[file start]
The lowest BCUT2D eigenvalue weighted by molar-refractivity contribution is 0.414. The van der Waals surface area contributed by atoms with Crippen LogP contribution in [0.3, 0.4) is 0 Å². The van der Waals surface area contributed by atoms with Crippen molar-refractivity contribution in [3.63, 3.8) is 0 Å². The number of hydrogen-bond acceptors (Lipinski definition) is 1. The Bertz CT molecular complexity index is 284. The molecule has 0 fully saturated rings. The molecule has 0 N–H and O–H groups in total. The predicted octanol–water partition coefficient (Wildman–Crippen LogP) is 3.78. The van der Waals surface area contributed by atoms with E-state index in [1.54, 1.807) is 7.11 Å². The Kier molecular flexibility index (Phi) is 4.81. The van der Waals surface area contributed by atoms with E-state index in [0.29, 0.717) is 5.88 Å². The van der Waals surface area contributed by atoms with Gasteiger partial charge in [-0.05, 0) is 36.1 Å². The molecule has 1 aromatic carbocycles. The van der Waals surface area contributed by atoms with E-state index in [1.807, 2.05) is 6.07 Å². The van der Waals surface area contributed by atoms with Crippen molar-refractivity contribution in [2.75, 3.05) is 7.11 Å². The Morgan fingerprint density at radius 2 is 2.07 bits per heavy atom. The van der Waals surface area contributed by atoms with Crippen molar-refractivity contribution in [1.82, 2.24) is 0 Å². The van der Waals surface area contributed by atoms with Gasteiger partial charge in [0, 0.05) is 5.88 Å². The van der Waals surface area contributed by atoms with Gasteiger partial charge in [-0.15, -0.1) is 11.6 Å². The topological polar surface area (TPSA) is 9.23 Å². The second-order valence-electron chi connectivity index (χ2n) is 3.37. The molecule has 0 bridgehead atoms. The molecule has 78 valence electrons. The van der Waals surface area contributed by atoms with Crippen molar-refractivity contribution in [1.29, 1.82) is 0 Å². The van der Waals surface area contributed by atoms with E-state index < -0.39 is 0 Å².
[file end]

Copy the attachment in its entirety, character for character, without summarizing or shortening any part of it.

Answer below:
The lowest BCUT2D eigenvalue weighted by molar-refractivity contribution is 0.414. The van der Waals surface area contributed by atoms with Crippen LogP contribution in [0.3, 0.4) is 0 Å². The van der Waals surface area contributed by atoms with Crippen molar-refractivity contribution in [3.63, 3.8) is 0 Å². The number of hydrogen-bond acceptors (Lipinski definition) is 1. The Bertz CT molecular complexity index is 284. The molecule has 0 fully saturated rings. The molecule has 0 N–H and O–H groups in total. The predicted octanol–water partition coefficient (Wildman–Crippen LogP) is 3.78. The van der Waals surface area contributed by atoms with E-state index in [1.54, 1.807) is 7.11 Å². The Kier molecular flexibility index (Phi) is 4.81. The van der Waals surface area contributed by atoms with E-state index in [0.29, 0.717) is 5.88 Å². The van der Waals surface area contributed by atoms with Gasteiger partial charge in [-0.05, 0) is 36.1 Å². The molecule has 1 aromatic carbocycles. The van der Waals surface area contributed by atoms with E-state index in [1.807, 2.05) is 6.07 Å². The van der Waals surface area contributed by atoms with Crippen molar-refractivity contribution in [2.75, 3.05) is 7.11 Å². The Morgan fingerprint density at radius 2 is 2.07 bits per heavy atom. The van der Waals surface area contributed by atoms with Crippen molar-refractivity contribution in [1.82, 2.24) is 0 Å². The van der Waals surface area contributed by atoms with Gasteiger partial charge in [0, 0.05) is 5.88 Å². The van der Waals surface area contributed by atoms with Gasteiger partial charge in [-0.15, -0.1) is 11.6 Å². The topological polar surface area (TPSA) is 9.23 Å². The second-order valence-electron chi connectivity index (χ2n) is 3.37. The molecule has 0 bridgehead atoms. The molecule has 78 valence electrons. The van der Waals surface area contributed by atoms with Crippen molar-refractivity contribution in [1.29, 1.82) is 0 Å². The van der Waals surface area contributed by atoms with E-state index < -0.39 is 0 Å².